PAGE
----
Yosemite National Park is one of those places almost everyone dreams about seeing. Mary Lynn and I left San Francisco in mid-June and drove to Yosemite. The Sierra Nevada’s had 1.8x times the average snowfall during the winter of 2011. Put that together with a late spring and Yosemite becomes even more amazing than usual.
Within 5 minutes of seeing our first waterfall we had seen at least a dozen more. Lots of smaller waterfalls that normally last only a few weeks were in full force. The amount of water pouring over the falls and into Yosemite Valley staggers belief.
Above is Yosemite Falls. The combined height of the upper falls, the middle cascades and lower falls is 2425 feet, fifth highest waterfall in the world and the tallest in the US. Wow!
We had an unbelievable time hiking to the base of several falls, especially Bridal veil Falls pictured above. The sound is deafening and the earth trembles beneath your feet; the spray drenches everything within a few hundred feet, and yet, everyone around you is smiling and laughing like school children at recess. That’s Half Dome peaking out of the background in the upper left of the photo.
Also pictured in the photo above, Bridalveil Falls is one of the first waterfalls you see as you enter the valley from the west and, after leaping 620 spectacular feet, the water from Bridalveil Falls joins the Merced River which flows through Yosemite Valley.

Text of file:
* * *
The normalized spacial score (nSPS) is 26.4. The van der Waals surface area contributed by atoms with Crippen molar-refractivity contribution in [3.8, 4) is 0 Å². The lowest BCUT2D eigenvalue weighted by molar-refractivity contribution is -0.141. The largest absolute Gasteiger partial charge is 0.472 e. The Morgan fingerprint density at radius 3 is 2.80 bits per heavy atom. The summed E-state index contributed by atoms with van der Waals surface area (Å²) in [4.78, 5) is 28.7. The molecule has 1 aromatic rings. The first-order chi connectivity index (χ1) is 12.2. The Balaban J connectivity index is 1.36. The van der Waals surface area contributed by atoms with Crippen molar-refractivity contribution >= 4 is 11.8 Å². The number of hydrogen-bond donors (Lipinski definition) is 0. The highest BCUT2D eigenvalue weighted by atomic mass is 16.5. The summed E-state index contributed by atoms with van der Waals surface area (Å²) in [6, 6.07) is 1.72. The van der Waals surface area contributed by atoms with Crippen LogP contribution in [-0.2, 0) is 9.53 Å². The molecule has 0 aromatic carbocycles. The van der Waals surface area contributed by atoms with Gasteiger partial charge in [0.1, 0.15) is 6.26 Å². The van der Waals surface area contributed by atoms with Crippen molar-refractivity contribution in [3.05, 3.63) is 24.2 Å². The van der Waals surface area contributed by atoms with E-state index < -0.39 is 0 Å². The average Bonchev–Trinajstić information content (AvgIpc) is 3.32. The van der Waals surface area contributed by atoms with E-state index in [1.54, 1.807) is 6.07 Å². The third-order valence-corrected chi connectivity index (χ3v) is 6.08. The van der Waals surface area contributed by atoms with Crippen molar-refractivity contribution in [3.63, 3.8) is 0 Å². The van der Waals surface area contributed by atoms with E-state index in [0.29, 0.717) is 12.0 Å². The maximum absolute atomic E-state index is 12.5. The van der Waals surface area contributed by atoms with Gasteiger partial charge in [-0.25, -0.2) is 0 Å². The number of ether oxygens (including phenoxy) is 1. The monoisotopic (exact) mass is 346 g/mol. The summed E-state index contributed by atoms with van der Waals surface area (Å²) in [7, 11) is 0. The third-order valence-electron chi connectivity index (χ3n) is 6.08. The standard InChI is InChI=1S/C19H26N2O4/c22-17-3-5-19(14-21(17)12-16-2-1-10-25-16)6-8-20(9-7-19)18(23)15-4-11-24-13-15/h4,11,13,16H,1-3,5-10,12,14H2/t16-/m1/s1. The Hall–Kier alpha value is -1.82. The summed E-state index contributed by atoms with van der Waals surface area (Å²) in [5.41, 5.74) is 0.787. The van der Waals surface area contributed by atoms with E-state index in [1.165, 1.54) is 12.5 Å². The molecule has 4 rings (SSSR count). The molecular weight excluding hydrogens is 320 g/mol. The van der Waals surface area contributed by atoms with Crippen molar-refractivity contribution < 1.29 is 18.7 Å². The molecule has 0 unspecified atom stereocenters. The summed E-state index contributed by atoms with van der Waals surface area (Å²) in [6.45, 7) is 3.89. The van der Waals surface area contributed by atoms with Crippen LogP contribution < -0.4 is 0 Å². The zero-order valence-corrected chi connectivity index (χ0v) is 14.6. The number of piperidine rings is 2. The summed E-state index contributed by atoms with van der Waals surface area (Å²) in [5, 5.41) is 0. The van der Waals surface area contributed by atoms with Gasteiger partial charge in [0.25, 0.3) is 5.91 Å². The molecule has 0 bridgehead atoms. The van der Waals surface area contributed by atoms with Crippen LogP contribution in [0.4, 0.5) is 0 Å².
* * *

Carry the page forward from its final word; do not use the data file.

Above is Sentinel Rock which overlooks Sentinel Falls and the entire valley.
This is Upper Yosemite Falls and if you look closely, just to the left of the waterfall, you can see a helicopter searching for a missing hiker who was last seen at the top of this waterfall. Despite lots of warning from park rangers about staying away from the streams and rivers due to strong currents and slippery conditions, some people insist on seeing how close they can get to the water, especially at the top of waterfalls.
Several weeks later three young adults waded into a fast flowing stream and, in full view of a number of people, were swept over the falls. Very sad…
Above is another picture of Half Dome in the middle and El Capitan on the left.
Half Dome looks as if someone split the mountain in two with a giant axe, leaving exactly half of a huge mountain behind.
Another part of Yosemite, Mariposa Grove is home to giant sequoias. For a tree that soars several hundred feet into the sky, the root system is fairly shallow.
This sunset photo was taken from an overlook near Hetch Hetchy, another glacial valley that supposedly rivaled Yosemite in beauty although it’s not quite as large. Regardless, a dam was built and it’s now completely filled with water. There is a strong movement to remove the dam and allow Hetch Hetchy to regain it’s former glory.
One last photo of Half Dome. It’s an amazing sight from any angle. It rises straight up from the valley floor and is home to the park’s toughest hike/climb: depending on your route, it’s at least a 15 mile hike round trip where you ascend a total of 4800 vertical feet above the valley floor. The final 400 feet can only be accomplished because cables have been installed. Once you have soaked up the incredible views, you have to descend. Some people claim the descending the cable system is tougher than ascending.
Needless to say, I enjoyed watching others make the trek from the safety of the valley floor.